How do I know which reporter gene to use?
It all depends on your study, what you are trying to see, and what equipment you have available. There are a number of factors to consider when choosing a reporter. For more guidance visit our Choosing a Reporter page.
What type of equipment do I need to do in-life imaging?
The equipment you need will depend on the type of imaging you are performing.
- For nuclear imaging: a SPECT or PET machine, preferably coupled with a CT or MRI to localize the organs.
- For imaging luciferase or iRFP: an optical imager equipped with a cooled CCD camera.
- For imaging fluorescent proteins: an intravital fluorescent microscope.
- For imaging tyrosinase: a photoacoustic imager.
What is NIS? How do I image it?
NIS is the sodium iodide symporter. It is a membrane protein that drives uptake of iodine into cells. Mammals express NIS endogenously in certain tissues. Target cells and viruses can be engineered to express NIS. NIS concentrates several SPECT and PET radiotracers, and as such, cells or viruses expressing NIS can be imaged using nuclear imaging. For more information about NIS, when to use NIS imaging, and which radiotracers to use to image NIS, visit our Discover NIS page.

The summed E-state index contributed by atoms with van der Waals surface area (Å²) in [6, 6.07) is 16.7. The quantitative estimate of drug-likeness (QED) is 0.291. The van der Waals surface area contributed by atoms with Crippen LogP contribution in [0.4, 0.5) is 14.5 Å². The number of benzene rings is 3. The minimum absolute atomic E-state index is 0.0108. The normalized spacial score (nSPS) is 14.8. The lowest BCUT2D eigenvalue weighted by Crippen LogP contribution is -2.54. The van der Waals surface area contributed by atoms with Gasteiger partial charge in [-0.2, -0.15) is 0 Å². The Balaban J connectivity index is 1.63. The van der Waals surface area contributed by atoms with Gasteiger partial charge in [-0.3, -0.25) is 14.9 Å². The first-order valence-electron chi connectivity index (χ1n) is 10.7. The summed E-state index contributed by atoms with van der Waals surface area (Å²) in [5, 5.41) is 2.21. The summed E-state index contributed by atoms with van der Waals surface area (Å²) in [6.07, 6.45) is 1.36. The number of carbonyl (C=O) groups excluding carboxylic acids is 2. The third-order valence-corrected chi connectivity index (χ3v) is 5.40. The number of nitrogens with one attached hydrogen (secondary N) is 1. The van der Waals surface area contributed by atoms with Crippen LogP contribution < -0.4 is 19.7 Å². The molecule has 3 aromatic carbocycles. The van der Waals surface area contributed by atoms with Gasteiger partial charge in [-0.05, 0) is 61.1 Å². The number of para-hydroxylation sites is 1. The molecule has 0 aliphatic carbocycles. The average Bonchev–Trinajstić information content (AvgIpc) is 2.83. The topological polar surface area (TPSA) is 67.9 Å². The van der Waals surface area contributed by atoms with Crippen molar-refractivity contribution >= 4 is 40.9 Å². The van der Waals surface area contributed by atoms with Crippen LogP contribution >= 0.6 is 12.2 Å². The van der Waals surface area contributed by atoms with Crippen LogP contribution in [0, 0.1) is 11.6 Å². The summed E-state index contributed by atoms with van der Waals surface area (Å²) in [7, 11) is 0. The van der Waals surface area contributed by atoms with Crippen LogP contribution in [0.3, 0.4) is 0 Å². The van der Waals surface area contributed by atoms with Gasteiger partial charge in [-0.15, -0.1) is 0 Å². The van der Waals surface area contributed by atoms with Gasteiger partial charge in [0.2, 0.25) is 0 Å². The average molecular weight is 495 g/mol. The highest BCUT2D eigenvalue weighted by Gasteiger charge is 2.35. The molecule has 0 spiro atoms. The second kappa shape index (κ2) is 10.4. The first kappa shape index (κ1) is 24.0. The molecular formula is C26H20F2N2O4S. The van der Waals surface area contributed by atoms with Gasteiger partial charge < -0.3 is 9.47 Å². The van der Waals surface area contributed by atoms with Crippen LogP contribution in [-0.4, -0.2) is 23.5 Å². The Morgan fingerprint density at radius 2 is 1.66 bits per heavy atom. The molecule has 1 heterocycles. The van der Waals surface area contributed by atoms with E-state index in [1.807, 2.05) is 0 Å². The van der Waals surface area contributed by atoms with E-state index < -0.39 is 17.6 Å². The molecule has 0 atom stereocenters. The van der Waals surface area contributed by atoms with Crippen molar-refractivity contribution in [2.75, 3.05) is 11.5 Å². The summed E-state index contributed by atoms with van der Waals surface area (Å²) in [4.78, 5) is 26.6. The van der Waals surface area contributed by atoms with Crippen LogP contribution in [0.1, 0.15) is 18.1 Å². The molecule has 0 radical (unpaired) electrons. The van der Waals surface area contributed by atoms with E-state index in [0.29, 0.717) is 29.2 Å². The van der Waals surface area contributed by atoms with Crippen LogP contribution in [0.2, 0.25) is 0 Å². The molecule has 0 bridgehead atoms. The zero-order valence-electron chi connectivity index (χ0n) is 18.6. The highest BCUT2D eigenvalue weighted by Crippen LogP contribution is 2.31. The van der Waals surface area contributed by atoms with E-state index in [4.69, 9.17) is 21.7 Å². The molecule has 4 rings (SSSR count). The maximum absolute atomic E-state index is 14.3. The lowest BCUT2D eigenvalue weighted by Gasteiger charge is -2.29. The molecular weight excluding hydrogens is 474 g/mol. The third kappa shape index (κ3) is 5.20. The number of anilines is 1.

What is iRFP? How do I image it?
iRFP is the near-infrared fluorescent protein. Imanis offers iRFP713, which has an excitation of 690 nm and an emission of 713 nm. Unlike other fluorescent proteins, iRFP can be used for in vivo imaging. In vivo, iRFP is imaged using an optical imager with cooled CCD cameras. The imager must be equipped with an appropriate laser and filter combination. In vitro, iRFP can be imaged using a fluorescent microscope equipped with appropriate light and filter combinations. For more information about iRFP and using it for imaging, visit our iRFP page.
Why would I want to use multimodal imaging?
Different reporter genes offer different advantages for imaging studies. By combining multiple reporter genes for multimodal imaging, your study can benefit from the strengths of both imaging modalities or reporter genes. Using different reporter genes is especially helpful when considering the stages of a study from start to finish. For example, fluorescent proteins can be used in vitro during development, Fluc or NIS can be used for in vivo tracking, and iRFP or other fluorescent proteins used for ex vivo imaging to confirm results at the end of the study.
How do I know if I should use a selection gene?
Including a selection gene can help easily and quickly generate a population of high reporter gene-expressing cells. In most cases, therefore, using a selection gene is beneficial. However, selection genes are immunogenic, which can cause potential tumor rejection in immunocompetent mice. For more information about whether or not to use a selection gene, read our Science Talk blog post “Unnatural selection: using antibiotic selection genes with reporter-expressing eukaryotic cells.”
How frequently can I repeat NIS imaging in the same subject?